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Would you like to see a palace decorated with corn? If the idea of seeing a massive piece of art that changes every year peaks your interest, the Corn Palace would be a perfect destination for you. The Corn Palace was created to prove that South Dakota had a healthy agriculture climate. The current Corn Palace was built in 1921 and is decorated with naturally colored corn and other grains and native grasses to illustrate their agricultural prowess. The Corn Palace is a magnificent architectural and artistic feat which changes every year. How many other buildings can claim that?

  • The Corn Palace is open year-round and is FREE to visit.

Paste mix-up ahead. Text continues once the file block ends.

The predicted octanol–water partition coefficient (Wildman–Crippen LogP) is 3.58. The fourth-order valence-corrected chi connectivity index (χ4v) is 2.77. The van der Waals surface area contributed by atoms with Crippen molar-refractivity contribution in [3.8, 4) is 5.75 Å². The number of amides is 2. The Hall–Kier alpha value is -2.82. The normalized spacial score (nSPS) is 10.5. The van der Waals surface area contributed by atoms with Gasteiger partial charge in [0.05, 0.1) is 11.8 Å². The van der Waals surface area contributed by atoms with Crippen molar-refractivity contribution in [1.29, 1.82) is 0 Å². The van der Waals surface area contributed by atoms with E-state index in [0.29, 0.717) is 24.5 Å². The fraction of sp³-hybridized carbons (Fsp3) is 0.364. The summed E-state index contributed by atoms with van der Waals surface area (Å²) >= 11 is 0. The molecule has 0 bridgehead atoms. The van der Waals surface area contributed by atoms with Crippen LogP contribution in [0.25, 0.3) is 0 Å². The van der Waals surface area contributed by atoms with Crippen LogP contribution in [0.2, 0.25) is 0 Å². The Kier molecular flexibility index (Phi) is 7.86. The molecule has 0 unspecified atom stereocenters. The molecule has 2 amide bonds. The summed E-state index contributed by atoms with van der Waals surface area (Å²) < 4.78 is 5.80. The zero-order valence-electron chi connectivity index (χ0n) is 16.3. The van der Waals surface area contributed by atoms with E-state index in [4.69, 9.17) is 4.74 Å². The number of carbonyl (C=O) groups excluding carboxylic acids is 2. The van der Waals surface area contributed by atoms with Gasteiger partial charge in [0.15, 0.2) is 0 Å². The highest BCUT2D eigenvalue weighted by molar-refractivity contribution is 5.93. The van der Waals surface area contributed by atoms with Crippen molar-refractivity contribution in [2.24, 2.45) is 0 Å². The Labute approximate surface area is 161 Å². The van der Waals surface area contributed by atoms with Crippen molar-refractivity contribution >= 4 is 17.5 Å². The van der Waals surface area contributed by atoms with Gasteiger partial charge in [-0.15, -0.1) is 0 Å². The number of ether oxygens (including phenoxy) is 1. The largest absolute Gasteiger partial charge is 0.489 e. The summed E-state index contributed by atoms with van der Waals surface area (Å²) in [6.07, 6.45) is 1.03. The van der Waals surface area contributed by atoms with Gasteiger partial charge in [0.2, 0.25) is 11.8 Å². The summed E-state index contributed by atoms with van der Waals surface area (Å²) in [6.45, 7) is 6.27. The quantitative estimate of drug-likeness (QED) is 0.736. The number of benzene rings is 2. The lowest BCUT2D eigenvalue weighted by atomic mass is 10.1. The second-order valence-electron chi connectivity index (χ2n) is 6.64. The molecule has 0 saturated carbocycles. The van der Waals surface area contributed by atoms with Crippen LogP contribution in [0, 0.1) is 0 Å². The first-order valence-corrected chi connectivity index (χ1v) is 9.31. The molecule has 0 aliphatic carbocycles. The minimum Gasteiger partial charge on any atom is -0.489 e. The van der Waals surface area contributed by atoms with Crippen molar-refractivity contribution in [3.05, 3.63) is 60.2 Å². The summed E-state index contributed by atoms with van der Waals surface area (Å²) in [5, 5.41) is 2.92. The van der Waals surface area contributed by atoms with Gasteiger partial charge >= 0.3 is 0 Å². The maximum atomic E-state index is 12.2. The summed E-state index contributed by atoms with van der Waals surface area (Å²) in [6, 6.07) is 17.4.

The original Corn Palace, also known as the Corn Belt Exposition, was built in 1892 to illustrate the agricultural viability of South Dakota. Farmers would display the fruits of their labor on the outside of the building to prove that viability. Due to the success of the original Corn Palace a second one was built but it quickly became obvious that with the success of the building it was too small so a third one was built. The third Corn Palace was completed in 1921 and it is the site of the current Corn Palace. During the 1930s steps were taken to give the newest Corn Palace physical characteristics similar to the original. Each year a committee will choose a theme and the Corn Palace will be decorated with that theme in mind. Murals will be designed based on the theme and naturally colored corn and other grains and native grasses are used to create the artistic works on the outside of the building. Thirteen different shades of corn are used during this process: red, brown, black, blue, white, orange, calico, yellow and green are among the colors. Over 275,000 ears of corn are used each year in the redecoration of the Corn Palace. If you are interested in seeing the evolution of the Corn Palace over the years you are in luck. If you go inside of the building, they have pictures from most of the prior decorations that have adorned the Corn Palace. They also have a video that explains the history of the Corn Palace. It is not just a site for art and history, the Corn Palace is also a multi-use center for the community.